Whenever you visit a coffee shop, you are commonly offered three options as sweeteners, i.e. white sugar, brown sugar or zero-calorie artificial sweeteners. So what’s the difference between brown sugar vs white sugar.
However, over the years it’s become a common scenario today to see people in a coffee shop asking for brown sugar instead of white sugar. People compare brown sugar vs white sugar. But if you ask them why are they doing it, the answer is without even a thought, ‘it’s healthy’.
Over the years, certain words have somehow been associated with health. Whenever a person hears such words in relation to food, it automatically triggers a mental setup which links it to being healthy. For e.g. the words like green, brown, fresh, herbal, natural, etc. which otherwise have no meaning or regulation, but somehow they indicate that the ingredients are better and healthier than the other products which don’t mention such words.
One such famous colour is “Brown”. Somehow, anything which has brown attached to it has the power to trigger healthy thoughts in mind. Be it brown bread, brown rice or brown sugar. Though all of these are myths and are no better than their whiter counterparts, and in fact may be worse, we will today discuss brown sugar vs white sugar.
Till some years back, brown sugar as an option was unheard of in a coffee shop. It was either white sugar or no sugar. But recently, brown sugar has arrived as another option, which even the café owners claim to be better than white sugar.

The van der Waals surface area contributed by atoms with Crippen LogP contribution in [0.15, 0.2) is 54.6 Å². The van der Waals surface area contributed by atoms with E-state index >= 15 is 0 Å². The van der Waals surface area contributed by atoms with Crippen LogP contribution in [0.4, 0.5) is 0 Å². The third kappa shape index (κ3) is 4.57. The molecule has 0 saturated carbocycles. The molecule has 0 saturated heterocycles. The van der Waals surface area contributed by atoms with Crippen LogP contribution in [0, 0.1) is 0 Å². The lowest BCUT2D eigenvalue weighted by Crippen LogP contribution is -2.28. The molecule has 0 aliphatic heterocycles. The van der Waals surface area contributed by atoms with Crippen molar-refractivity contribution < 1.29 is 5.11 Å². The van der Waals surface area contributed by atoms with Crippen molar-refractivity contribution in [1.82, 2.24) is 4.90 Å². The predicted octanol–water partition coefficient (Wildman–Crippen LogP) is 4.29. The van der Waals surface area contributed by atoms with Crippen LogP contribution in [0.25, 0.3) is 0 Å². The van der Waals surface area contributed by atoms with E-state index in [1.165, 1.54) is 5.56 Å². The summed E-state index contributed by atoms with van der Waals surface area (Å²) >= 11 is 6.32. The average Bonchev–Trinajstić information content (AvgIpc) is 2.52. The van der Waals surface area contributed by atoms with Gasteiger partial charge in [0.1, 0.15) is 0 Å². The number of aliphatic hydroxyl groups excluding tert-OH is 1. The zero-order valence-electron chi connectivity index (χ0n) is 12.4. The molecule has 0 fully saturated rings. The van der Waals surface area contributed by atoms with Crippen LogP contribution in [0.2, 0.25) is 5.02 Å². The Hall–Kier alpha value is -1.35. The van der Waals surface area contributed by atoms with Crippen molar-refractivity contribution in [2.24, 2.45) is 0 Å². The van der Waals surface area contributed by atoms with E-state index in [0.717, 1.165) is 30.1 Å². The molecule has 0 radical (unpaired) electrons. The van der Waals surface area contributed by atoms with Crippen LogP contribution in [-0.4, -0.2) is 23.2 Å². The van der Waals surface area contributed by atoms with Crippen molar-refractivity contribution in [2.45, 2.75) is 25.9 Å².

The answer is “No”, brown sugar is not healthier than white sugar. If you check the difference between brown sugar vs white sugar then, brown sugar is every way is simply white sugar, mixed with molasses. In normal cases, molasses are separated from the sugar cane plant, while producing sugar. So, in simple terms, brown sugar is simply white sugar which is not fully refined. Raw sugar is also brown in colour, and forms when the juice of sugar cane evaporates, but people prefer granular white sugar, with added molasses to make it brown.
Sugar is created from tropical sugarcane plants, which are crushed and their juice is extracted. This juice is then boiled and thrown into a spinning centrifuge to crystalize. These crystals have a light brown colour and are sold as ‘raw sugar’.
Manufacturers spin that in a centrifuge to remove the molasses and produce white sugar. Brown sugar can come in various shades of brown. More the molasses, the darker will be the brown colour. Now, molasses are added back to white sugar to make brown sugar, which has a specific reason. Brown sugar holds more moisture because of the molasses and is a useful product in baking.
Now, before you draw out your swords over the micronutrient contents of brown sugar vs white sugar, please understand that a tiny bit of micronutrients doesn’t make the food healthier. Calorie wise, it remains the same. For e.g. the molasse is a source of potassium, calcium, B-Vitamins, magnesium, etc. But the quantity is too low to make any visible change. According to the United States Department of Agriculture, brown sugar contains about 17 kilocalories per teaspoon, compared with 16 kilocalories per teaspoon for white sugar.
To make a difference, overall sugar intake needs to be controlled. Changing the colour or form doesn’t make a difference. All the health complications linked with consumption of excess sugar like obesity, diabetes, etc. are the same with white and brown sugar.